Abstract 2835: Non-Cardiac Findings on Cardiovascular Magnetic Resonance Imaging Are Common: Impact of Imaging Sequences and Reading Session Format
Purpose The true prevalence of non-cardiac pathology on clinical cardiovascular magnetic resonance (CMR) imaging is not fully defined. While prior studies have shown few non-cardiac findings (NCFs) on CMR reports, this may be an underestimate. We sought to determine the prevalence of NCFs by using a second imaging review with specific attention to NCFs.
Materials and Methods The images from all 495 clinical CMR studies performed at our center in 2006 were independently reviewed by a radiologist for the presence of NCFs, defined as benign (e.g., pleural effusion, hiatal hernia), indeterminate (e.g. pleural effusion, enlarged lymph node), or worrisome (e.g. lung nodule, aortic dissection). Data were compared with NCFs listed in the subject’s clinical CMR report, which also included information as to whether a radiologist was physically present at the original reading session.
Results The initial clinical CMR reports included 105 NCFs (30 benign, 68 indeterminate, and 7 worrisome). On focused image review, 295 NCFs (144 [49%] benign, 137 [46%] indeterminate, 14 [5%] worrisome) were identified in 212/495 (43%) studies, with 113 studies (23%) containing indeterminate and/or worrisome NCFs. The vast majority (281/295, 95%) of NCFs were visible on either the initial scout images (186/295, 63%) or thoracic T1w axial fast spin echo images (176/295, 60%). Overall, 36% (105/295) of NCFs (21% of benign, 50% of indeterminate, and 50% of worrisome) detected on our image review were included in the original clinical CMR report. NCFs were reported more frequently when a radiologist was present for the joint CMR readout (42% 95/228;vs. 15% 10/67;, p=0.003).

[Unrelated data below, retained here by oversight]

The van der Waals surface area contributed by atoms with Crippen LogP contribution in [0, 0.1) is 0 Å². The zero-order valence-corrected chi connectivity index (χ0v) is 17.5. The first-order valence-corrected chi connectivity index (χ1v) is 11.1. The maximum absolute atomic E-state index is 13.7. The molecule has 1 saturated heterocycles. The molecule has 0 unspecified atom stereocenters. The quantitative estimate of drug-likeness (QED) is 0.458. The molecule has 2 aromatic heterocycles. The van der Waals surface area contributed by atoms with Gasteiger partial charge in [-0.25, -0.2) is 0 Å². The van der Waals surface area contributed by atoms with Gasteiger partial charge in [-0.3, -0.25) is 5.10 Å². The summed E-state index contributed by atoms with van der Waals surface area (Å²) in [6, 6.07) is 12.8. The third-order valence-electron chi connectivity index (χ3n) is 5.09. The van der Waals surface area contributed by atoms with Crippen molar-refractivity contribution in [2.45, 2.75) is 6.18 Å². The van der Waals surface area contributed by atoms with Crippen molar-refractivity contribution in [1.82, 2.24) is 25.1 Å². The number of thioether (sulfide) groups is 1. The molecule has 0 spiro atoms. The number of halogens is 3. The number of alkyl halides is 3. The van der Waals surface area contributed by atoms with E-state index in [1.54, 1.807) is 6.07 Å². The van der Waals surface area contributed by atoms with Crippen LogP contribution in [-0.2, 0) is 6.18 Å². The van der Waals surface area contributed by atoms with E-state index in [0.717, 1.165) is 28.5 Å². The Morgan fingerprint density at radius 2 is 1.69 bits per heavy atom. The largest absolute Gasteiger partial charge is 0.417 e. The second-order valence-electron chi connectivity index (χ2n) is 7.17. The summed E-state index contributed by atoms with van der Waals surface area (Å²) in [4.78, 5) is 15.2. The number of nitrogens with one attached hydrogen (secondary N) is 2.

Conclusion Indeterminate or worrisome NCFs are more common than previously reported, and involve nearly a quarter of clinical CMR studies. The vast majority of NCFs were visible on scout and T1w axial images. A joint reading session with cardiologists and radiologists improves the detection and reporting of NCFs. These data also highlight the importance of training CMR practitioners to identify NCFs.